Nick Drake
Five Leaves Left

Bryter Later

Pink Moon

Label: Hannibal Records

CD review written for Spa Magazine Mar/Apr 2001

Like an early spring bluebell, British singer/songwriter Nick Drake bloomed and withered too soon. Barely 26 years old when he died in 1974, Drake produced haunting music that was all but ignored during his lifetime. Yet, almost 27 years after his untimely death, Drake's sensitive, folk-infused songs have proven evergreen, sparking attention from unlikely commercial sources and influencing popular musicians such as R.E.M., Belle & Sebastian, and Elvis Costello.

The only three full-length albums Drake recorded in his brief career have now been lovingly re-mastered and re-released for a new generation of fans to discover. Whether enjoyed individually or as part of a series, they reflect Drake's beguiling ability to create music that appears simple but is stunningly complex. Recent converts will marvel at the contemporary quality of Drake's music, and longtime believers will find full lyrics, intriguing new photos, and a clarity of sound that rivals the original masters.

As a child of the '60s, Drake drew significant inspiration from his contemporaries—folk icons such as Bob Dylan, Tim Buckley and Donovan—and his brilliant first album, Five Leaves Left, reflects this. The album set the standard for Drake's subsequent work, with songs such as "Time Has Told Me" and "Day is Done" establishing him as a singer/songwriter of uncanny insight and talent. This album also introduced a style of guitar playing that relied on an intricate blend of tunings and fingerings no guitarist has ever managed to replicate.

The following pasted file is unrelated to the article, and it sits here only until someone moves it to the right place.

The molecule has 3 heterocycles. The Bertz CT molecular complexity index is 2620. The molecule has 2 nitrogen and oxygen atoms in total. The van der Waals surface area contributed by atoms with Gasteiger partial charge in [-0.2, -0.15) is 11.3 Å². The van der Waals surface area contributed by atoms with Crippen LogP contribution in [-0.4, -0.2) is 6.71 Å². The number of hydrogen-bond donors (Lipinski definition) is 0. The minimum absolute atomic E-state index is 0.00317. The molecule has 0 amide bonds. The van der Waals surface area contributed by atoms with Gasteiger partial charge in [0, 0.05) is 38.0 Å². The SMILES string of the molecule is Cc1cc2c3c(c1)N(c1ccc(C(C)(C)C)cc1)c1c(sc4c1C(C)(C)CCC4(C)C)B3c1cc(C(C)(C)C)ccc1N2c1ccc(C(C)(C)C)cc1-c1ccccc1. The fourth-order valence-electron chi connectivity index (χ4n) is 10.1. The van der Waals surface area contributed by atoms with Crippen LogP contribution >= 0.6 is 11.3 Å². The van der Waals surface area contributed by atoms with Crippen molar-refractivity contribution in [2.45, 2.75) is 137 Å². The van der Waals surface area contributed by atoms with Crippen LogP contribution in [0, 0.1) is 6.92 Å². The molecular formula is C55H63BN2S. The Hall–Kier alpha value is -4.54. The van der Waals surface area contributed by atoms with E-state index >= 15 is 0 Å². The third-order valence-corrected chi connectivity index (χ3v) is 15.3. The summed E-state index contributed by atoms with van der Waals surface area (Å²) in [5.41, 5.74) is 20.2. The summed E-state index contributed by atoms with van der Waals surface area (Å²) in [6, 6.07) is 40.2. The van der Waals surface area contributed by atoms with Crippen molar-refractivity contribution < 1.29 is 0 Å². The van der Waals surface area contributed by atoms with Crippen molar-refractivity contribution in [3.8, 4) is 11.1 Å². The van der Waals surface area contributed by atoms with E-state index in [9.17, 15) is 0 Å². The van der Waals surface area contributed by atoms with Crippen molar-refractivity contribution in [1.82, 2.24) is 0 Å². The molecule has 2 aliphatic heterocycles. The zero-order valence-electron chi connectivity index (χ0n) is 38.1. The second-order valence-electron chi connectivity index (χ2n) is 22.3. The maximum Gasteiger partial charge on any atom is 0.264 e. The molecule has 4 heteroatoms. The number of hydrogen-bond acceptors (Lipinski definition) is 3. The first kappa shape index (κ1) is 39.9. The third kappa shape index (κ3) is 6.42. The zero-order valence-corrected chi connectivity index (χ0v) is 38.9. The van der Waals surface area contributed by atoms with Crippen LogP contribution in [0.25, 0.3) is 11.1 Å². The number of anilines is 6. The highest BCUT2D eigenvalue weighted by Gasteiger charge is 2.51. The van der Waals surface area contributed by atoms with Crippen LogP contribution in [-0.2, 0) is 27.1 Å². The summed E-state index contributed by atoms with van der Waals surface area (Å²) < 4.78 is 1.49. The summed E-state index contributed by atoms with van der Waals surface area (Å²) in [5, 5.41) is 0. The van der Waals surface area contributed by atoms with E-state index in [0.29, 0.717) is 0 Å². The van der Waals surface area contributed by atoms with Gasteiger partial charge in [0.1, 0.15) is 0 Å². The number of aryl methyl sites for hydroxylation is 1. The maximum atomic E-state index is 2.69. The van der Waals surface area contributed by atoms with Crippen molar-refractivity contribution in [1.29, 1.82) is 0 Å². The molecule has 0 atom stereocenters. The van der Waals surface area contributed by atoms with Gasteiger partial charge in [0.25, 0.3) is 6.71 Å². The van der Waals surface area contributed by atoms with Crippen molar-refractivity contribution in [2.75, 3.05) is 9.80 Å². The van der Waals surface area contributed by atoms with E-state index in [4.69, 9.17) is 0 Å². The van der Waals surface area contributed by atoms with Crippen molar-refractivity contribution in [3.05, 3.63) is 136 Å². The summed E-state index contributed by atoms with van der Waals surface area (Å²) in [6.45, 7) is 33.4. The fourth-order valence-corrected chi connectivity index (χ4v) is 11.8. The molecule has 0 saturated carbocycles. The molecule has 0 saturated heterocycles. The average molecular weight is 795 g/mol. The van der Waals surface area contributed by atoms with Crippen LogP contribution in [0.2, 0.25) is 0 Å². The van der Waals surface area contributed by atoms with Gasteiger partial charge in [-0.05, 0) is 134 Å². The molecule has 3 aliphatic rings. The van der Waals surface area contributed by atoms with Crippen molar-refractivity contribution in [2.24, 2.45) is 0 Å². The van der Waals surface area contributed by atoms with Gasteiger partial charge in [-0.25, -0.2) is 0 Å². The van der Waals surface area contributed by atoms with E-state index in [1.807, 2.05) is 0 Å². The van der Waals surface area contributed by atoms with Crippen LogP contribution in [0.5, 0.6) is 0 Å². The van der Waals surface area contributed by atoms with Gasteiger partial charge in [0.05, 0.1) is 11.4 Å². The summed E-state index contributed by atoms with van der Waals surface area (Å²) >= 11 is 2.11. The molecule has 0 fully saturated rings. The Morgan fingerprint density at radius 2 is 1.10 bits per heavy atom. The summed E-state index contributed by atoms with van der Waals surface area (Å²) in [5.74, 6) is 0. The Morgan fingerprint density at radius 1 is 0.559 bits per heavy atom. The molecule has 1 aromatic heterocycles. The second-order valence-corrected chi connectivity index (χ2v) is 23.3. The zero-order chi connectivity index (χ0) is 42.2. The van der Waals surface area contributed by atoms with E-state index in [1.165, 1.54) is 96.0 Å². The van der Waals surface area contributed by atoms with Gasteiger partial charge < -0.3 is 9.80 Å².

Drake's second album, Bryter Later, is an intriguing mix of poppier numbers ("Hazey Jane II") and jazz-inflected songs buoyed by sultry sax fills and rippling piano chords ("Poor Boy"). However, his flair for bittersweet melodies and baroque guitars is never far away, especially on the atmospheric "Northern Sky." Combined with Drake's quiet yet assured vocals, these ten songs conjure haunting aural images that shimmer and float around poignant, carefully chosen lyrics.

Drake stripped himself bare for what was to be his final and most memorable album, Pink Moon. Featuring just vocals and guitar, each song resonates with emotion and seems the perfect reflection of this shy, introverted young man's soul. Ironically, the use of the title track as the soundtrack for a VW commercial has had the most impact on Drake's posthumous career. While some Drake fans felt this exploited their idol, it is possible that Drake himself might not have agreed. According to Patrick Humphries' excellent biography, Drake craved success. Viewed in that light, it is just possible that Drake might have been rather pleased with the fact that after all this time, his career is in full bloom again.

Copyright Lisa M. Moore
May not be reproduced in whole or part without my written permission.